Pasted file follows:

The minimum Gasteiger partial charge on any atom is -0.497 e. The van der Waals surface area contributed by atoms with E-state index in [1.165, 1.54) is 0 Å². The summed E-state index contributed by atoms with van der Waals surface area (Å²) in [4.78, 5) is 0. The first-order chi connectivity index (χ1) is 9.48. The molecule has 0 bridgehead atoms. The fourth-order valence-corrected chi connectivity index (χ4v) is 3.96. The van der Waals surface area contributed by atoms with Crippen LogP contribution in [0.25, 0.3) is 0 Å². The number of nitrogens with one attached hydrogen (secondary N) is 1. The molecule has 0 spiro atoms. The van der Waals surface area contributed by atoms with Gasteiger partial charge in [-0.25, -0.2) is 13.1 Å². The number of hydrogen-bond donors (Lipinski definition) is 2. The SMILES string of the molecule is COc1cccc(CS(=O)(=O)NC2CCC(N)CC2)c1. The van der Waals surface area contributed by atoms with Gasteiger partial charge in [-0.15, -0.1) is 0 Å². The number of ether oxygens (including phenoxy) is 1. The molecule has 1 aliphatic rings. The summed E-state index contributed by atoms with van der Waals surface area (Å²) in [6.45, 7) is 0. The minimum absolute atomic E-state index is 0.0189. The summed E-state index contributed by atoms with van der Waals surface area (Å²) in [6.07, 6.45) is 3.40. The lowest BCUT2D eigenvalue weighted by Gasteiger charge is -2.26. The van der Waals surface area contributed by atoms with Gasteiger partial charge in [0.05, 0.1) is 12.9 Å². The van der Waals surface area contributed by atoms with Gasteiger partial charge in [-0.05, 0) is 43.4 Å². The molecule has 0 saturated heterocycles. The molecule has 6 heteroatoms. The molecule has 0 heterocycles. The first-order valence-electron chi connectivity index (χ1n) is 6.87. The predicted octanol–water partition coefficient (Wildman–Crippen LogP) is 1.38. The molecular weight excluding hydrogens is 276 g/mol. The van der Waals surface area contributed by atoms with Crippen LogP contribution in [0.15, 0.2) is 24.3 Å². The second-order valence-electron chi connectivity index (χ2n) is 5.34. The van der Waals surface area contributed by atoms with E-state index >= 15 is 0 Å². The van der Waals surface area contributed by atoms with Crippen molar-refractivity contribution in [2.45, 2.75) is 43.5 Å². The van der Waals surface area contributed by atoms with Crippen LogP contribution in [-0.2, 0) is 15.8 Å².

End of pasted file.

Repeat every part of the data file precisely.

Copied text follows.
The minimum Gasteiger partial charge on any atom is -0.497 e. The van der Waals surface area contributed by atoms with E-state index in [1.165, 1.54) is 0 Å². The summed E-state index contributed by atoms with van der Waals surface area (Å²) in [4.78, 5) is 0. The first-order chi connectivity index (χ1) is 9.48. The molecule has 0 bridgehead atoms. The fourth-order valence-corrected chi connectivity index (χ4v) is 3.96. The van der Waals surface area contributed by atoms with Crippen LogP contribution in [0.25, 0.3) is 0 Å². The number of nitrogens with one attached hydrogen (secondary N) is 1. The molecule has 0 spiro atoms. The van der Waals surface area contributed by atoms with Gasteiger partial charge in [-0.25, -0.2) is 13.1 Å². The number of hydrogen-bond donors (Lipinski definition) is 2. The SMILES string of the molecule is COc1cccc(CS(=O)(=O)NC2CCC(N)CC2)c1. The van der Waals surface area contributed by atoms with Gasteiger partial charge in [-0.15, -0.1) is 0 Å². The number of ether oxygens (including phenoxy) is 1. The molecule has 1 aliphatic rings. The summed E-state index contributed by atoms with van der Waals surface area (Å²) in [6.45, 7) is 0. The minimum absolute atomic E-state index is 0.0189. The summed E-state index contributed by atoms with van der Waals surface area (Å²) in [6.07, 6.45) is 3.40. The lowest BCUT2D eigenvalue weighted by Gasteiger charge is -2.26. The van der Waals surface area contributed by atoms with Gasteiger partial charge in [0.05, 0.1) is 12.9 Å². The van der Waals surface area contributed by atoms with Gasteiger partial charge in [-0.05, 0) is 43.4 Å². The molecule has 0 saturated heterocycles. The molecule has 6 heteroatoms. The molecule has 0 heterocycles. The first-order valence-electron chi connectivity index (χ1n) is 6.87. The predicted octanol–water partition coefficient (Wildman–Crippen LogP) is 1.38. The molecular weight excluding hydrogens is 276 g/mol. The van der Waals surface area contributed by atoms with Crippen LogP contribution in [0.15, 0.2) is 24.3 Å². The second-order valence-electron chi connectivity index (χ2n) is 5.34. The van der Waals surface area contributed by atoms with E-state index >= 15 is 0 Å². The van der Waals surface area contributed by atoms with Crippen molar-refractivity contribution in [2.45, 2.75) is 43.5 Å². The van der Waals surface area contributed by atoms with Crippen LogP contribution in [-0.2, 0) is 15.8 Å².